The real issue facing the LME, both exchange and trading
community, is the slide in volumes in flagship contracts such as
aluminium and copper.
The latter has become the poster child for the reformist
faction in the LME community because of the contrast between
falling activity in London, where volumes tumbled another 7.7
percent in the first quarter, and the CME's contract,
which saw volumes increase by 25.2 percent.
This seems to suggest that business is migrating away from
the LME with its complex date system to the more vanilla futures
product offered by CME.
But it may not be as straightforward as that.
If there was a wholesale shift of business towards CME
because of its product structure, how come its lead and zinc
contracts are moribund? Neither traded at all in March and lead
hasn't traded so far this year.
The CME's most successful new contracts have been its
physical aluminium premium suite, which complements rather than
directly challenges the LME's own aluminium contract.
That the CME copper contract is attracting incremental new
business is not in doubt. To what extent it is doing so by
directly grabbing existing LME business, on the other hand, is
It's worth noting, by the way, that the third pillar of
global copper trading, the Shanghai Futures Exchange, has
experienced a 41-percent decline in copper volumes so far this
Does that mean it too is losing business to CME or is it
simply a case of speculative money moving into more exciting
markets such as lead, where Shanghai volumes rocketed by 500
percent in the first quarter?
A FINE LINE
Excepting the puzzling copper piece of the liquidity jigsaw,
the overall downtrend in LME volumes would appear to bear out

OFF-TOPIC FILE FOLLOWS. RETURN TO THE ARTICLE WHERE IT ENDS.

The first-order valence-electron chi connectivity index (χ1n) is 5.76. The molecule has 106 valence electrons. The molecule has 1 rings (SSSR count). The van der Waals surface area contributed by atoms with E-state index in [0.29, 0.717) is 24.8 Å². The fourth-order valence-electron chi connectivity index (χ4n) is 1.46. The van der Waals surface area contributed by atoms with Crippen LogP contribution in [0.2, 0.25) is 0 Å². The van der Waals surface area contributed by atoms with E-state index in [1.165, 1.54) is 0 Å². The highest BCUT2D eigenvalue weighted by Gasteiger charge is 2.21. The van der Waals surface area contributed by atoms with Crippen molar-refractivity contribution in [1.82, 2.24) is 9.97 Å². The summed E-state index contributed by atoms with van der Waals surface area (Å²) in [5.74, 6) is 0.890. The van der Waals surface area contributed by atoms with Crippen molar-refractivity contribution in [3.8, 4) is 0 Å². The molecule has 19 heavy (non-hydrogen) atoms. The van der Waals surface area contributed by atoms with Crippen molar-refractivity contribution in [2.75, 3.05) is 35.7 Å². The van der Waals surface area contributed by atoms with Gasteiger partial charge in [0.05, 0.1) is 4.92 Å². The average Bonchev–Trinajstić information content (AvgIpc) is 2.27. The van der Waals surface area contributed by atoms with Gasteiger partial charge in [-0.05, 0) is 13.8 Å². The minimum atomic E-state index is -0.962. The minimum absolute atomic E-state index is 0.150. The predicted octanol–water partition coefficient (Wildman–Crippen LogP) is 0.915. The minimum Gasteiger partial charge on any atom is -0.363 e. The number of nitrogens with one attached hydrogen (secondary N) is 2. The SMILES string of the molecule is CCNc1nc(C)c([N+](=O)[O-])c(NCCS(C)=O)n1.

the views of the traditionalists on the exchange, who argue that
the real culprit is the increase in trading fees which has sent
business back into the over-the-counter shadows.
How else to explain, for example, falling volumes in the
lead contract with no apparent beneficial impact on the CME's
If fees are the real problem, traditionalists argue, there's
no need for a wholesale restructuring of existing contracts to
stop the rot.
The demise of the billet contract may signify nothing more
than that it was always a flawed concept, rooted in physical
delivery in Turkey, a country that simply didn't have the right
tax code to cover trading of metal in bonded warehouses.
That the downtrend in LME volumes is a problem for the
exchange and its users, particularly the broker community, is
not in question.
Why volumes have been falling is a much harder question to
answer. It's a messy mix of industrial cycle, investment cycle,
fee cycle and, somewhere in there, contract structure.
Pity the new chief executive who will have to disentangle
this knot and try and find the fine line between traditionalists
and reformists and their respective camps of industrial and
Fortunately for him, or her, everyone is going to get a stab
at answering the question. A major discussion paper is on its
Whether it generates a clear answer remains to be seen. But
each passing month of lower volumes sharpens the question.
(Editing by Susan Thomas)